Posted by on 30 April 2010 in Site Features

AUTHORED BY ANNE MITCHELL (FROM ANCESTRY.COM)

This year one of the things we are focusing on is adding new ways for you to control what’s returned in your search results. Over the past few months, we have already launched improvements to wildcards, Collection Filters, and Record Type Filters.

Earlier this week Tony Macklin announced that we will be launching a tour to give you a preview of changes to Ancestry.co.uk search.

One of the features that has been most requested is the ability to better control what appears in your search results, by filtering out names and places that don’t match your query – giving you the same kind of control as exact, but allowing you to choose what variations are included in your results.

In this post, I will preview how name filters will work.

Where you will find them

The name filters will be available to you in new search when you are in the advanced mode. Where you currently see the “Exact” checkbox on the current form:

On any search form with a first and last name search box, you will see:

“Use default settings” will work like have no check next to “Exact only”

If you usually check “Exact only”,

you will instead see:

“Restrict to exact” works just the same as “Exact only”

Use default settings

Unless you usually use “Exact Matches Only” you will see Use default settings. What exactly happens when you use default settings?

First, we look through every first name we have recorded in our more than 29,000 data collections, and pull out any record where the first name is:

  • Exactly what you typed
  • A first name which has a similar meaning or spelling as the one you typed
  • An initial. For example if you are searching for John we will include records that have a J recorded as a first name.

Then, we look through all the records, and we pull out any record where the last name is:

  • Exactly what you typed in
  • A last name which has a similar meaning or spelling as the one you type in
  • A last name with the same soundex encoding as the one you typed in

We add all these lists to a list of records that contain any record that has at least one match for the data that you’ve given to us. Then we evaluate all the records against all the information you entered, and then order those based on how well they matched.

There is nothing new here, this is how ranked search has always worked. And if you wanted more control over what name variations you wanted to see in your search results, you could choose exact.

With these new name filters, we are going to give you a few more options that will allow you to control what you see in your search results.

Now you can request exactly which records you want us to return in your results. If you only want to look at people who have the exact same name as the one you typed in and people with the same first initial, you can request that. If you only want to see last names that match exactly or soundex variations, you can choose that.

Here are your options.

First Name Filters

  • Exact Matches: Records that contain a first name that is exactly what you typed in will appear in your results.
  • Phonetic Variations: There are other name matching algorithms that we can use to help identify records to consider for your results. If you choose phonetic, we will identify appropriate algorithms that apply to specific data collections and if a record has one of those names, we will use it as a possible record for your results set.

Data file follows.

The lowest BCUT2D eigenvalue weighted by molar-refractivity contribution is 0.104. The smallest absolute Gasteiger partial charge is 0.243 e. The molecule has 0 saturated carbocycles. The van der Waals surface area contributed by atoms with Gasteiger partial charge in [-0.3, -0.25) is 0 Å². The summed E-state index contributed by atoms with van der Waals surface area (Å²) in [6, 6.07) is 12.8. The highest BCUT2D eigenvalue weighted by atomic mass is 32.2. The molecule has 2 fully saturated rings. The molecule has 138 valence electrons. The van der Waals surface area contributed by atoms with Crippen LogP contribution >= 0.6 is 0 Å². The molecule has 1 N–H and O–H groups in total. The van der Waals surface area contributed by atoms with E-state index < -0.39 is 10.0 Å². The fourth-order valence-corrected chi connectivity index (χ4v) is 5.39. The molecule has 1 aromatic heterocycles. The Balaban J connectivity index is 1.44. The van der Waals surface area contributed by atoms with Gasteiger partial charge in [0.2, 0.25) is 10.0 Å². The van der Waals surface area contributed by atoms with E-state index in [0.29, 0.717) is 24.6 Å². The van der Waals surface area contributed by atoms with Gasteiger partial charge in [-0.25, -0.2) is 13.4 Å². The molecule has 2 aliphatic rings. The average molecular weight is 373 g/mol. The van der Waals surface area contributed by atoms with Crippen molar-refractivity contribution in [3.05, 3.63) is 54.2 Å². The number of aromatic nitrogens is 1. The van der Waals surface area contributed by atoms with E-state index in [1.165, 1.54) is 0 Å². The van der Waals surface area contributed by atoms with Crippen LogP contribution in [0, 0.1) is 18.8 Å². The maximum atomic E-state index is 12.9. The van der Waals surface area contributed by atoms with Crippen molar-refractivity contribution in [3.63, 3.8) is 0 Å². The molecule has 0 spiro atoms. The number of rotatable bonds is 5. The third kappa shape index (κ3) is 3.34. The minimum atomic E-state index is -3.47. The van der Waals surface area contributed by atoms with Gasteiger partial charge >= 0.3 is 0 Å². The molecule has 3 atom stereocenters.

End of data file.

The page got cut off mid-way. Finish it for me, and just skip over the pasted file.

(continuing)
• Similar Variations: There are alternates and spelling variations that are commonly used, such as Will for William. If you choose this option we will look for records with these alternates and consider them as possible results for you to look at.
  • Initial Variations: Sometimes in records our ancestors were identified with just their first initials, or the initials of their given and middle names. By including this option, you allow us to examine and possibly include records that just have initials in the first name. So if you enter Mary, we will look at records that have M as the first name.

Last Name Filters

  • Exact Matches: If a record contains a last name that is exactly what you typed in, that result will appear in your results if other fields in the record also match.
  • Phonetic Variations: There are other name matching algorithms that we can use to help identify records to consider for your results. If you choose phonetic, we will identify appropriate algorithms that apply to specific data collections and if a record has one of those names, we will use it as a possible record for your results set.
  • Soundex Variations: Soundex is a common algorithm used to generate alternate spellings of a surname. If you choose this option, any record that contains one of the soundex variations for a surname might appear in your results if other fields match as well.
  • Similar Variations: There are alternates and spelling variations that are commonly used such as Hashe for Hash. If you choose this option we will loo for records with these alternated and consider them as possible results for you to look at.

Sticky, sticky, sticky

When you choose a filter set for either the first name and the last name or both, they stay sticky meaning that when you come back to the form, they are still set in that same state. So once you find a set of filters you feel comfortable, you will not need to reset them each time.

When can I try them?

Remember these filters have been available since last Thursday. You will only see them in new search when you are in advanced mode.

Happy Searching!

Anne

1 Comment

Rina 

Simpler still (and much more effective) is to ignore “New Search” and stick with the “Old” version.

6 May 2010 at 9:18 pm